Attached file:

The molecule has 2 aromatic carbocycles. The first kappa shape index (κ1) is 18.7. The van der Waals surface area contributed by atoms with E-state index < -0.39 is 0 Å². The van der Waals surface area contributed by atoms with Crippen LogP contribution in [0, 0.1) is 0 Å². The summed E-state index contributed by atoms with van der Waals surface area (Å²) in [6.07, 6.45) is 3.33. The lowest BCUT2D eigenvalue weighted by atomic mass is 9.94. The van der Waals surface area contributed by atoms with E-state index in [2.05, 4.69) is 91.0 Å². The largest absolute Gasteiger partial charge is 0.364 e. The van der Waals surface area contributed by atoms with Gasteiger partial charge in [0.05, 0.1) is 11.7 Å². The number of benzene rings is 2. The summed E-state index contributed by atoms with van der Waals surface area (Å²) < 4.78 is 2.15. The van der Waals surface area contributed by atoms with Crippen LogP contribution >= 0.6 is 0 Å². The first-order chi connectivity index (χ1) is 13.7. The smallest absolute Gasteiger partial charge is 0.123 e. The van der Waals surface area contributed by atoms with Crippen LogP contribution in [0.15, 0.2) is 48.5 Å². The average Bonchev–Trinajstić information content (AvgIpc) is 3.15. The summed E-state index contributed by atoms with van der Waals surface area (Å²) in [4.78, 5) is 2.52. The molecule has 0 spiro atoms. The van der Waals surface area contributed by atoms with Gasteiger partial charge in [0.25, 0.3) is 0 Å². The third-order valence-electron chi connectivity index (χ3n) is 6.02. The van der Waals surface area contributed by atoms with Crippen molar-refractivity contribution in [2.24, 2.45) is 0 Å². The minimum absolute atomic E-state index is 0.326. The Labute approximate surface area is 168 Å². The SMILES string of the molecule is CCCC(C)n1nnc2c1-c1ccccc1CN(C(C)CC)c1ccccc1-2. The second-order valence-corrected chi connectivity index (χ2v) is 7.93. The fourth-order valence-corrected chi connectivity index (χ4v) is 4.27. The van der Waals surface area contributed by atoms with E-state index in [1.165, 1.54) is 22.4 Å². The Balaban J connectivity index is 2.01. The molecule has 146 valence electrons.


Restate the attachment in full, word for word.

The molecule has 2 aromatic carbocycles. The first kappa shape index (κ1) is 18.7. The van der Waals surface area contributed by atoms with E-state index < -0.39 is 0 Å². The van der Waals surface area contributed by atoms with Crippen LogP contribution in [0, 0.1) is 0 Å². The summed E-state index contributed by atoms with van der Waals surface area (Å²) in [6.07, 6.45) is 3.33. The lowest BCUT2D eigenvalue weighted by atomic mass is 9.94. The van der Waals surface area contributed by atoms with E-state index in [2.05, 4.69) is 91.0 Å². The largest absolute Gasteiger partial charge is 0.364 e. The van der Waals surface area contributed by atoms with Gasteiger partial charge in [0.05, 0.1) is 11.7 Å². The number of benzene rings is 2. The summed E-state index contributed by atoms with van der Waals surface area (Å²) < 4.78 is 2.15. The van der Waals surface area contributed by atoms with Crippen LogP contribution >= 0.6 is 0 Å². The first-order chi connectivity index (χ1) is 13.7. The smallest absolute Gasteiger partial charge is 0.123 e. The van der Waals surface area contributed by atoms with Crippen LogP contribution in [0.15, 0.2) is 48.5 Å². The average Bonchev–Trinajstić information content (AvgIpc) is 3.15. The summed E-state index contributed by atoms with van der Waals surface area (Å²) in [4.78, 5) is 2.52. The molecule has 0 spiro atoms. The van der Waals surface area contributed by atoms with Gasteiger partial charge in [0.25, 0.3) is 0 Å². The third-order valence-electron chi connectivity index (χ3n) is 6.02. The van der Waals surface area contributed by atoms with Crippen molar-refractivity contribution in [2.24, 2.45) is 0 Å². The minimum absolute atomic E-state index is 0.326. The Labute approximate surface area is 168 Å². The SMILES string of the molecule is CCCC(C)n1nnc2c1-c1ccccc1CN(C(C)CC)c1ccccc1-2. The second-order valence-corrected chi connectivity index (χ2v) is 7.93. The fourth-order valence-corrected chi connectivity index (χ4v) is 4.27. The van der Waals surface area contributed by atoms with E-state index in [1.165, 1.54) is 22.4 Å². The Balaban J connectivity index is 2.01. The molecule has 146 valence electrons.